Youth Services Law

Exposure May Be the Best Way to Prevent Allergies

AllergiesWe are seeing significant changes in protocols for dealing with children with allergies.  Traditionally, doctors advised completely avoiding allergens such as peanuts and pet fur.  Now research indicates that, in some cases, limited exposure may actually help prevent allergies.  The American Academy of Pediatricians issued an interim statement recommending that babies at risk for developing peanut allergies be given peanuts.  Specifically, “Health care providers should recommend introducing peanut-containing products into the diets of high-risk infants between ages 4 and 11 months.”  Of course, parents should consult an allergist to be sure that the child has not already developed an allergy.

Similarly, another study indicates that household pets can help boost children’s immune systems.  The results are still tentative, but the study cites other research showing that early exposure to animals helps protect against respiratory allergies.  The study’s coauthor concluded, that, at a minimum, avoiding animals does not prevent allergies.  “If a family with a pregnant mother or an infant wants to have a pet, the family can be encouraged to have one, because the development of allergic disease cannot be prevented by avoiding pets.”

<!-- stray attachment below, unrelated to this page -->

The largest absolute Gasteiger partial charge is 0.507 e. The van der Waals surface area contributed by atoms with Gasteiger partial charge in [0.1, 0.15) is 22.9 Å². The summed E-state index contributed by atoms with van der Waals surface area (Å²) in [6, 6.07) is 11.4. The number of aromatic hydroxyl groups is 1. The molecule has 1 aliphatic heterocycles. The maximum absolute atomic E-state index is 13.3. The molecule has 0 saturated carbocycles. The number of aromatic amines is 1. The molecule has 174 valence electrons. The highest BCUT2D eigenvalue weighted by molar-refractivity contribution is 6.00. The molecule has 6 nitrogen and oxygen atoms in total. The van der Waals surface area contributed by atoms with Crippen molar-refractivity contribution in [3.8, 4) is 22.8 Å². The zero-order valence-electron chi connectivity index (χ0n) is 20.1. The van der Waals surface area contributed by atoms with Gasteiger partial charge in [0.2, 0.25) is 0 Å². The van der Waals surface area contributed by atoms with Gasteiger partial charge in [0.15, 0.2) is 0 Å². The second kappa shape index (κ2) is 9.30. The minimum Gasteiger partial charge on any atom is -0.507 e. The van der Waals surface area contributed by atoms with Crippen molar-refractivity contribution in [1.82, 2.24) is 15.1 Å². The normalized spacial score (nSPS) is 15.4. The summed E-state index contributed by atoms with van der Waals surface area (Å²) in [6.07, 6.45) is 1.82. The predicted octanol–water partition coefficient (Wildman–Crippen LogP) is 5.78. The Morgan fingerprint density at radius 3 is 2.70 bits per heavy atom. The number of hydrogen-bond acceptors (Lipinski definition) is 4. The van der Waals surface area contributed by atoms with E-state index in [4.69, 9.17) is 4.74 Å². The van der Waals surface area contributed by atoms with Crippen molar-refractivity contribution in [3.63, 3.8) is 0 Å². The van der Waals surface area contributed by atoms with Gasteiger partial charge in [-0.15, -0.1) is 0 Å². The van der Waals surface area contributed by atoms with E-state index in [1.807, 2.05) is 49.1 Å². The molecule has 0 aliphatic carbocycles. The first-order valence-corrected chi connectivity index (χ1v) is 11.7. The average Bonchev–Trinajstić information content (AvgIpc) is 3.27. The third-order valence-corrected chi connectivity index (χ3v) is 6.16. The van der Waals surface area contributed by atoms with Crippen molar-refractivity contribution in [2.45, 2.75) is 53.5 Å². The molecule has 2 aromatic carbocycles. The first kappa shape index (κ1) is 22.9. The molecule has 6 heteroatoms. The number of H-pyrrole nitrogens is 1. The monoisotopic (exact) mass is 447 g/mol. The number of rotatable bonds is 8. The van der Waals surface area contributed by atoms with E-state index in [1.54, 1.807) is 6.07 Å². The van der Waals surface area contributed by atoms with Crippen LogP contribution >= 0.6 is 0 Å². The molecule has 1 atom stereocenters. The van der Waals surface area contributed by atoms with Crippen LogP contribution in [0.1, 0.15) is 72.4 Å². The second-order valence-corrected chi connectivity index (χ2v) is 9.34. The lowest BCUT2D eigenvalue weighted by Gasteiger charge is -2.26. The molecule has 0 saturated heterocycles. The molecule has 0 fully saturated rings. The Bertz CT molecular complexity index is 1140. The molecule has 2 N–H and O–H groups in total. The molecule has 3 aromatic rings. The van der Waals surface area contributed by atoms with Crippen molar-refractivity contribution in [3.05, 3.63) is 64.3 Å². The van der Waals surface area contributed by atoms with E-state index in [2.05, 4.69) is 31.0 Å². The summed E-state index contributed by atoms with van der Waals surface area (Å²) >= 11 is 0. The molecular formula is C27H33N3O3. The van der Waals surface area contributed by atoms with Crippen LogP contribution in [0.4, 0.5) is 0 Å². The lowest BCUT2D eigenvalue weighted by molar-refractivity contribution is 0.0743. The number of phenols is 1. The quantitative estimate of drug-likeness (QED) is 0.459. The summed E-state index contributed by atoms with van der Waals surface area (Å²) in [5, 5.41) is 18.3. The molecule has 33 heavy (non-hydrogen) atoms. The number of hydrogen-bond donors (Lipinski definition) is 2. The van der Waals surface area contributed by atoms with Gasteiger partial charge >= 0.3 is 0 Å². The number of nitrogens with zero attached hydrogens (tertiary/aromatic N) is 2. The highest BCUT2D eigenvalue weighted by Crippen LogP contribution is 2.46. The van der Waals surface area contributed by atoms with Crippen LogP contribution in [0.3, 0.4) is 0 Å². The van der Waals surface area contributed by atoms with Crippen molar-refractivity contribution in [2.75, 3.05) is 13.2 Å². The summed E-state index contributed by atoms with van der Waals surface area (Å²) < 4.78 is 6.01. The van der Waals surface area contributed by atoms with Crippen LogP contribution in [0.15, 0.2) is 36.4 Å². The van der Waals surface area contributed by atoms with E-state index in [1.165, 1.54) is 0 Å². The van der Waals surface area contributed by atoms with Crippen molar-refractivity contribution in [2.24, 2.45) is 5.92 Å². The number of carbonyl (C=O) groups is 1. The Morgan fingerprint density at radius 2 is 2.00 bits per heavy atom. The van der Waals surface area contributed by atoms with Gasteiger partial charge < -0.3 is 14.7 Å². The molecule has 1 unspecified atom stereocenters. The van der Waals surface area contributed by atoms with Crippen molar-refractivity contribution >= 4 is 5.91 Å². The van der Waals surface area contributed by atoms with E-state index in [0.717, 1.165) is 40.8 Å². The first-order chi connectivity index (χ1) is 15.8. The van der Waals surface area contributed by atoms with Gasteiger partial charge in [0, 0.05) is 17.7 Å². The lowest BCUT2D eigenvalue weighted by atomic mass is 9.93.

Day care centers, of course, cannot make these decisions on their own.  But we can encourage our parents to be aware of the recent research, and to realize that mildly stressing a child’s immune system is an essential part of lifelong good health.

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